EKS Best Practice - Authentication & Authorization
Read Time 2 mins |
Written by: Daoqi |
Amazon EKS identity management includes two parts: Authentication and Authorization. In this article, we will discuss AWS’s best practice for cluster authentication and authorization, the reason behind this, and how ASCENDING applies it to real-life applications.
When it comes to identity management in Amazon Elastic Kubernetes Service (Amazon EKS), one of the best practices is to create the EKS cluster with a dedicated IAM role. This allows for better control and security over cluster access. In addition, it is recommended to use AWS IAM for cluster authentication and to create specific IAM roles for different types of users that need varying permissions on the cluster. These IAM roles can then be mapped to Kubernetes roles and rolebindings in the aws_auth config map for authorization.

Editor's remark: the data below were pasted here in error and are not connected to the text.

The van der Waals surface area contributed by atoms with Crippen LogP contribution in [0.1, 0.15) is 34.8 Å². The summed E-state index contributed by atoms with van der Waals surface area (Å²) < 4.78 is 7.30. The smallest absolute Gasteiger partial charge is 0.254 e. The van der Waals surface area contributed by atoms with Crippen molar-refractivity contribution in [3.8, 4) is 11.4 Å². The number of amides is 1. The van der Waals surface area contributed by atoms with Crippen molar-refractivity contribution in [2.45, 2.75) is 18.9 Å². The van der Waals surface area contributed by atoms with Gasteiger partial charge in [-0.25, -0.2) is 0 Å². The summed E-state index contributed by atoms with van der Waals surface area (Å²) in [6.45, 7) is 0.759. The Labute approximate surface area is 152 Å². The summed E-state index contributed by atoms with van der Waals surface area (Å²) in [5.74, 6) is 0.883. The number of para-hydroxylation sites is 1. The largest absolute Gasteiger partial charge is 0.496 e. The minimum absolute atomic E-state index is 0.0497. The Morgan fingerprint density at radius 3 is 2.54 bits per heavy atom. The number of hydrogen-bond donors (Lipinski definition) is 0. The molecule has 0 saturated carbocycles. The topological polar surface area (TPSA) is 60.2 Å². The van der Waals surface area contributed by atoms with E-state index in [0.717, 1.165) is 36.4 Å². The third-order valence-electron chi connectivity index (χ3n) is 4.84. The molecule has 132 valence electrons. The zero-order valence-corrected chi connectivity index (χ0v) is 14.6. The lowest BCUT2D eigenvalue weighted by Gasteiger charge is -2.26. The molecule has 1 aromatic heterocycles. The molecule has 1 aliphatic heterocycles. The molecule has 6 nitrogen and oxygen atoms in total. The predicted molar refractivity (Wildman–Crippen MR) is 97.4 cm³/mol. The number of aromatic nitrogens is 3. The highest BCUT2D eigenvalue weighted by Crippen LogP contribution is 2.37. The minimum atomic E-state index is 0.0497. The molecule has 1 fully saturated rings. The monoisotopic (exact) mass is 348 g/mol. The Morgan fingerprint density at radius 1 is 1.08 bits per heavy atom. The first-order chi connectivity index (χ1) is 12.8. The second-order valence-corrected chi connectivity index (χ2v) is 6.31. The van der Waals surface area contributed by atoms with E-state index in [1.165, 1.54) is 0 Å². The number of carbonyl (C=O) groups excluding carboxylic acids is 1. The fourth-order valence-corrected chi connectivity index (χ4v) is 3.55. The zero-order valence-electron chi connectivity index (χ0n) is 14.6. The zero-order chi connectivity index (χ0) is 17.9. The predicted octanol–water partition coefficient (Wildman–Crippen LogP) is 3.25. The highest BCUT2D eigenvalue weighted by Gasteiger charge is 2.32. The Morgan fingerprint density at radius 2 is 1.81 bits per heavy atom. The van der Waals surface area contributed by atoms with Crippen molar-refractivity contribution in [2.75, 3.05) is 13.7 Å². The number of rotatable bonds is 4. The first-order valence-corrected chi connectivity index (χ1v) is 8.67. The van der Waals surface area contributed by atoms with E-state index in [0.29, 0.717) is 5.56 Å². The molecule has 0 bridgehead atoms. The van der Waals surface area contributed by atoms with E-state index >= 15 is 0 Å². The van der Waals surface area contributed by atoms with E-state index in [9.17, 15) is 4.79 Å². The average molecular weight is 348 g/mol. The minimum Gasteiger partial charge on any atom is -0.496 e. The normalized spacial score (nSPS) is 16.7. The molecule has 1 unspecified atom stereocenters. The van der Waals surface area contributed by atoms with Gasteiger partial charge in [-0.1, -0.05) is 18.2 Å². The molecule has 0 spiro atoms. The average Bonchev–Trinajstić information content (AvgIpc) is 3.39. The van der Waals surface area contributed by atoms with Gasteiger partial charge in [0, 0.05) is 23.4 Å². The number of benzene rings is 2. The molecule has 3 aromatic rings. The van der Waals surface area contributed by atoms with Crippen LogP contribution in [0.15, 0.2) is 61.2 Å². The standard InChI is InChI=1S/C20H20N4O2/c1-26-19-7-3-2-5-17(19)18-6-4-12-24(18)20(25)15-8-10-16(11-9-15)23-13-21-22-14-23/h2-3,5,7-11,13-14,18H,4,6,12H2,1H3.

Another important aspect to consider is the relationship between IAM and Kubernetes RBAC. While Amazon EKS uses IAM for authentication, it still relies on native Kubernetes RBAC for authorization. This means that IAM is only used to validate entities, while all permissions for interacting with the EKS cluster's Kubernetes API are managed through the native Kubernetes RBAC system.
When creating an Amazon EKS cluster, the IAM entity user or role to create the cluster will be automatically granted system:masters permissions in the cluster's RBAC configuration. This access cannot be removed and is not managed through the aws-auth ConfigMap.
At ASCENDING, we take this Amazon EKS best practice one step further by creating a dedicated EKS creator role with the least access necessary to create an EKS cluster. This role is only used to initially set up cluster admins and is deleted after the config map is configured. Additionally, we create IAM roles for each group of users, such as read-only and power-user access, and map these roles to k8s roles with the least privileged access. This approach ensures that our EKS clusters are secure and that access is granted only to those who need it.
We will also create IAM roles for each kind of user-group, such as read-only, and power-user access. These roles are mapped to k8s’s roles and will be created with the least privileged access.